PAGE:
A federal panel stepped up U.S.-Canada trade tensions Friday by ruling that Canadian wheat imports have harmed U.S. farmers and taxpayers and asking President Clinton to curb the shipments.
The Canadian government expressed disappointment at the ruling and warned that punitive trade sanctions would draw retaliation. But trade experts said any sanctions are probably months away.
After a six-month investigation ordered by the Clinton Administration, the International Trade Commission found that imports of durum wheat, used in pasta products, have "materially interfered" with the Agriculture Department's aid to farmers, costing taxpayers roughly $170 million in the last two years.
The investigation followed a surge in imports of durum wheat from Canada in recent years. The U.S. grain lobby contends that Canada's rail subsidies enable that country to undercut U.S. farmers on price.
The White House intervention came after lawmakers from leading wheat-growing states extracted promises in return for their support last year of the then-pending North American Free Trade Agreement.
"Imports have resulted in lower prices in the domestic market. These lower prices interfere with the wheat programs by increasing the amount the U.S. taxpayer must pay to farmers," Commissioner David Rohr said.
By offering their products at unfairly low prices, Canadian farmers have "compromised" the spirit of free trade between the United States and its largest export market and forced U.S. farmers to rely on the Agriculture Department at a time when the Administration is seeking less government intervention in the marketplace, Rohr said.
Commission members recommended that Clinton impose a tariff rate quota, which would penalize Canadian farmers if they export a certain metric tonnage of wheat, or other penalties on Canada. Three of the six panel members qualified their decision, however, saying U.S. action should be temporary.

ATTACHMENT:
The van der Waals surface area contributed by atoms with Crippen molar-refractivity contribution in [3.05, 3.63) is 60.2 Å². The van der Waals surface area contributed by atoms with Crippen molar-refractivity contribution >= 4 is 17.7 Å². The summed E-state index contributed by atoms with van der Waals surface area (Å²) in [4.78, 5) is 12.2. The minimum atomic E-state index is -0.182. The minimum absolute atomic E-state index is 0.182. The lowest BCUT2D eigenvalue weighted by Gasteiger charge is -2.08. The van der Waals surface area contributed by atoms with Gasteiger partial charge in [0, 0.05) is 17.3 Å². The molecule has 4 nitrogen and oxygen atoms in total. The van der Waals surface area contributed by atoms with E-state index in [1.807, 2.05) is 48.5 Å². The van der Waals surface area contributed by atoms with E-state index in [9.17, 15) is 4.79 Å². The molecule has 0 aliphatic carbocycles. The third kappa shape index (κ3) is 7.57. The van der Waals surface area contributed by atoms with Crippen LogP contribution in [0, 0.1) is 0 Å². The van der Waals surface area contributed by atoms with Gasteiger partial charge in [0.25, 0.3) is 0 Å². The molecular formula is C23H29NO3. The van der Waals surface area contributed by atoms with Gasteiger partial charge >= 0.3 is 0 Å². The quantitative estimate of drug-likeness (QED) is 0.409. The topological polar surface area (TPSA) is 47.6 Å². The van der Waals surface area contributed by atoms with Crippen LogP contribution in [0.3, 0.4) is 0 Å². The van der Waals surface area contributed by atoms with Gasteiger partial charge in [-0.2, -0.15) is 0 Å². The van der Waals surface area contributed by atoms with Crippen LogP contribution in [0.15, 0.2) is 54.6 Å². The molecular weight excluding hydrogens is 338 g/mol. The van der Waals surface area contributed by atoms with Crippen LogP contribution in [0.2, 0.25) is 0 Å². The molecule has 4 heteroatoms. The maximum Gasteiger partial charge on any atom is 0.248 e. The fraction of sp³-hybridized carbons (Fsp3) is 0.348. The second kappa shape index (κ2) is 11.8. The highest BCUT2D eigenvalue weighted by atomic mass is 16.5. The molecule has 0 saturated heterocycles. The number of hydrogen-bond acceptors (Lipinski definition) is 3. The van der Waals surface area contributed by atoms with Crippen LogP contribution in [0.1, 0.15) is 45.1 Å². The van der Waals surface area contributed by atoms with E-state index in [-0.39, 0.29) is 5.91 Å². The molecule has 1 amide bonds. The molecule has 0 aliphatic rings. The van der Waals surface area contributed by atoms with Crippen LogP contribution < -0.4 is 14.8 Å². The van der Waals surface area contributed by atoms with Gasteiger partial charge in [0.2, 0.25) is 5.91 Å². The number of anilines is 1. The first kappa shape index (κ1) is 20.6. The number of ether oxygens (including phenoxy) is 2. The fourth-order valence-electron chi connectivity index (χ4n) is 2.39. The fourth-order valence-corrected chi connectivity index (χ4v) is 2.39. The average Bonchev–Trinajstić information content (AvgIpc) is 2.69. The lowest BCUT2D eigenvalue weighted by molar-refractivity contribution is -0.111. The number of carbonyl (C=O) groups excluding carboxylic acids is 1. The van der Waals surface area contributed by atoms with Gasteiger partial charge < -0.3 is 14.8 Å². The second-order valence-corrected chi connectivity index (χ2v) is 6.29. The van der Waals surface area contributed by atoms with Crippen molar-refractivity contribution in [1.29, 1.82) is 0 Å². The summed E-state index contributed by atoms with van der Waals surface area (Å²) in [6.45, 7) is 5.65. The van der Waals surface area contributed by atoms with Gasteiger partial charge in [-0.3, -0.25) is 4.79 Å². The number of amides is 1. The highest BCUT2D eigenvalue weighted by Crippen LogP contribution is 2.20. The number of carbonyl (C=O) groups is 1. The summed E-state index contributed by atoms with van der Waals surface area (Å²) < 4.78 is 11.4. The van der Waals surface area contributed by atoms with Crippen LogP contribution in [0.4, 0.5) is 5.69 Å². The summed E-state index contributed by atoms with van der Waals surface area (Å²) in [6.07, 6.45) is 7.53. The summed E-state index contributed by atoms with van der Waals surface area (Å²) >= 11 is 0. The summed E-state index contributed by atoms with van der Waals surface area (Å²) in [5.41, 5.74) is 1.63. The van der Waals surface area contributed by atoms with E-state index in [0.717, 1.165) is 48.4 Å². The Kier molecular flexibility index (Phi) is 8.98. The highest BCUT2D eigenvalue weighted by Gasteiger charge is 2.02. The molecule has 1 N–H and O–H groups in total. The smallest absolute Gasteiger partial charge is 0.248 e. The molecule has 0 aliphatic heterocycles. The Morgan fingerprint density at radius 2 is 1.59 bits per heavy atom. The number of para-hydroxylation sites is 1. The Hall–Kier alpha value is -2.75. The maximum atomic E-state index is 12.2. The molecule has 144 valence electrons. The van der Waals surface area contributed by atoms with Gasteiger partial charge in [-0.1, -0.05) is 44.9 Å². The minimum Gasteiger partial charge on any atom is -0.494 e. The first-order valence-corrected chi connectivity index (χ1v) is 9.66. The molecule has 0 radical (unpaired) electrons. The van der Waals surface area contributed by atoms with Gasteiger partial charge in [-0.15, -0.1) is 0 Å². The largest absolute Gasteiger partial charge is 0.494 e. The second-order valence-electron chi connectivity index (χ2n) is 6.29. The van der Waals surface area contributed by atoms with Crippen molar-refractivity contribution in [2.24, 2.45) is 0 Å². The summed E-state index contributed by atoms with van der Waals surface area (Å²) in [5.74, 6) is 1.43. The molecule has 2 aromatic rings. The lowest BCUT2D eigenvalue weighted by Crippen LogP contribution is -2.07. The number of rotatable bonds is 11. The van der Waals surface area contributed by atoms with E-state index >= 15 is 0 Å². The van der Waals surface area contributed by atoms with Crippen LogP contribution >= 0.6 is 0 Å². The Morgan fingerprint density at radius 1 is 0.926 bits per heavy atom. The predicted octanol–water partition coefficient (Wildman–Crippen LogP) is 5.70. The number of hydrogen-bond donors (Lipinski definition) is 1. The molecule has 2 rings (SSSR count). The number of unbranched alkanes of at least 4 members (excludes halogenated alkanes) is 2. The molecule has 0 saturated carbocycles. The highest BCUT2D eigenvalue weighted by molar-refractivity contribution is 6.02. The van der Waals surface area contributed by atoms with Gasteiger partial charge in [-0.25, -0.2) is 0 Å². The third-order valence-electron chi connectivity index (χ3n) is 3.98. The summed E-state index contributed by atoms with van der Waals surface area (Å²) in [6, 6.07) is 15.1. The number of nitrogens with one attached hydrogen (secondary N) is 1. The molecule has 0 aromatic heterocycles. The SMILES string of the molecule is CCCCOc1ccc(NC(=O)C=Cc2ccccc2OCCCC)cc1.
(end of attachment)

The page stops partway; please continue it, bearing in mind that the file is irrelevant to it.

Holding Canadian farmers to 40% of the average tonnage of wheat exported between 1989 and 1992 would save U.S. taxpayers $25 million a year, one commissioner said.
Canadian officials, who contend that the biggest surge in grain exports to this country simply filled a shortfall created by last year's floods in the upper Midwest, reiterated that they will return any trade volley.
"Make no mistake," embassy spokesman Terry Colli said. "If there is punitive action taken here, Canada will react."
But there are obstacles to any quick U.S. action, including opposition by a key committee in Congress that must authorize the increase in tariffs needed to give teeth to any quotas.
The threatened quotas will more likely be a sideshow to ongoing negotiations with Canada over its grain subsidy policies under the pending General Agreement on Tariffs and Trade, said Robert Kohlmeyer, executive vice president of World Perspectives Inc., a Washington-based farm trade consulting firm.
"Under the new GATT, the U.S. and Europeans agreed to (reduce their grain subsidies), but the Canadian system has been left intact, which gives them freedom to operate very freely and price grain as they see fit," Kohlmeyer said. "That is a much bigger issue."
The Canadians have singled out wine and pasta as prime targets for retaliation. Canada is the top export market for U.S. wines, and more than 90% of the 8.9 million gallons that entered Canada from the United States last year came from California.
"We're watching this very intently. We don't take it lightly," said John DeLuca, head of the Wine Institute in San Francisco.
Leeds reported from Washington and Woutat from Sacramento.